The well-known U.S. consumer advocate Ralph Nader is taking on Microsoft Corp. and has challenged company CEO Bill Gates to speak at a two-day conference in November which has an agenda that is decidedly anti-Microsoft.
Nader first rose to prominence when he tackled automaker General Motors Corp., the industrial icon of a previous American generation. Today, he used one of his Web sites to announce the Washington, D.C., conference, "Appraising Microsoft and its Global Strategy" and also released a letter he wrote to Gates last week.
The conference will be on Nov. 13 and 14 and, according to the Web site, will include Scott McNealy, CEO of Microsoft mega-rival Sun Microsystems Inc., and attorney Gary Reback, who has taken on Microsoft on behalf of Netscape Communications Corp. and others.
"Recently, people in many different kinds of businesses have been expressing fear and criticism about your company's business practices and strategies," Nader wrote to Gates. "At first, we were prone to dismissing such complaints as reflecting envy toward the dominant company."
Microsoft might not have warranted Nader's scrutiny were it not for the fear of retaliation that many say they have when it comes to challenging Gates' corporate monolith.
"Self-censorship brought on by the detailed fear of Microsoft retaliation -- itself seen as a many-pronged cluster -- is not healthy in any economy. Especially when this fear is not imagined but rooted in past and current actions which are described and attributed to your company's high velocity momentum," said the two-page letter.
"Seasoned executives are quaking before the relentless Microsoft wave in such lines of commerce as banking, real estate, insurance, car dealers, travel services, cable television, newspaper, media and entertainment," it goes on.
The letter opens by saying that the typical response to the missive might be one of "prejudgment and denial," but then urges Gates' participation in the conference based on the desire expressed in his book, "The Road Ahead," to open dialogue regarding the changes being brought about by technology.
A call to Microsoft requesting comment was not returned.
An industry analyst said that the Nader-led inquiry is likely to be taken seriously by Microsoft, which has been the target of an ongoing U.S. Justice Department investigation into its business activities.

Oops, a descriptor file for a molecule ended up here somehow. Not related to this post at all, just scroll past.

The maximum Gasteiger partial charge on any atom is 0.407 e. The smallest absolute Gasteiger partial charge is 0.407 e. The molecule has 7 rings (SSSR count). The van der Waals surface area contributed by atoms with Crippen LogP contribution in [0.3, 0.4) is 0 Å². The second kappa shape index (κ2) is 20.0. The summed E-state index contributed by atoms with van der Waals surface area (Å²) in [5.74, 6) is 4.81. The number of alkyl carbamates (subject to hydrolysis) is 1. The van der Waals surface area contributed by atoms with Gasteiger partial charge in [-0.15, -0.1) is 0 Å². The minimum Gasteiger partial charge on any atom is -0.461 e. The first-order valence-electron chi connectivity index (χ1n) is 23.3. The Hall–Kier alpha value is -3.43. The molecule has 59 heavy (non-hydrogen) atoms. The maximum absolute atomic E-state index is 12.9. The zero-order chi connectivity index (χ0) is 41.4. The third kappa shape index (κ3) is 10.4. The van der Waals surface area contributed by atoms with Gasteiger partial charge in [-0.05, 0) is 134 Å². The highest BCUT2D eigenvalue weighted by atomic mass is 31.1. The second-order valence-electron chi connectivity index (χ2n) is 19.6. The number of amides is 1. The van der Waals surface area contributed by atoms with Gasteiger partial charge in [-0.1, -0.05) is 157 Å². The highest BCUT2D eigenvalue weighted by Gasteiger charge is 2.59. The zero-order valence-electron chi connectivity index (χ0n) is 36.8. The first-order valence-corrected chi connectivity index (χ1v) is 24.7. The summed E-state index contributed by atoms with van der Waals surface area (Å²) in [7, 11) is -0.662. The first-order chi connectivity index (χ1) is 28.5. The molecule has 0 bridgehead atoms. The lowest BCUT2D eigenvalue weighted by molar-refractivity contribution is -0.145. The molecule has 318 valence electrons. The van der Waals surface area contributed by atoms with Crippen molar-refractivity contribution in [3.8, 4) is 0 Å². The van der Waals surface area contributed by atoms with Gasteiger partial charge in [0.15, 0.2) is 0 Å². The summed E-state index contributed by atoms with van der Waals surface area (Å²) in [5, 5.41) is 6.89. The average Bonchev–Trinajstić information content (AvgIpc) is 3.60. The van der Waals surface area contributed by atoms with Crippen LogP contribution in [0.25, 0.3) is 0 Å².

"I think Microsoft takes assertions that it's got a monopoly position and should be regulated very seriously," said Dave Vellante of International Data Corp. in Framingham, Massachusetts.
Nader, who also was the Green Party's 1996 U.S. presidential candidate, is well known to consumers and his interest in Microsoft might draw their interest, Vellante agreed.
Nader's involvement also could deflect some of the cynicism leveled at previous Microsoft critics.
"The interesting thing to me is that the people who have cried foul are the Scott McNealys and the Larry Ellisons of the world who in many respects are people in the computer industry," Vellante said, referring to the CEOs of Sun Microsystems and Oracle Corp.
"You have to laugh a little bit that it's people in the computer industry who are crying foul when they blew so many chances to be more competitive," he said.
Moreover, "the computer industry's history is fundamentally defined by de facto monopolies," Vellante said. "First, it was IBM. Now, it's the combination of Intel and Microsoft."
It's likely that everyone involved in Nader's conference, including Nader himself, has an agenda at work, Vellante said, adding that inviting people like McNealy and Reback is "like asking someone who's freezing if they want a blanket."
The stated conference agenda, available on the Web site of Essential Information, one of Nader's various organizations, includes the Microsoft vs. Java debate and topics such as "Consumers Unite: You have nothing to lose but your blues" and "No one should own the alphabet."
Information about the conference, to which Vice President Al Gore also has been invited, can be found on the Internet at http://www.essential.org/appraising/microsoft/.
Ralph Nader's Washington, D.C.-based consumer advocacy organizations can be reached at +1-202-387-8030. Microsoft, in Redmond, Washington, can be reached at +1-206-882-8080 or http://www.microsoft.com/.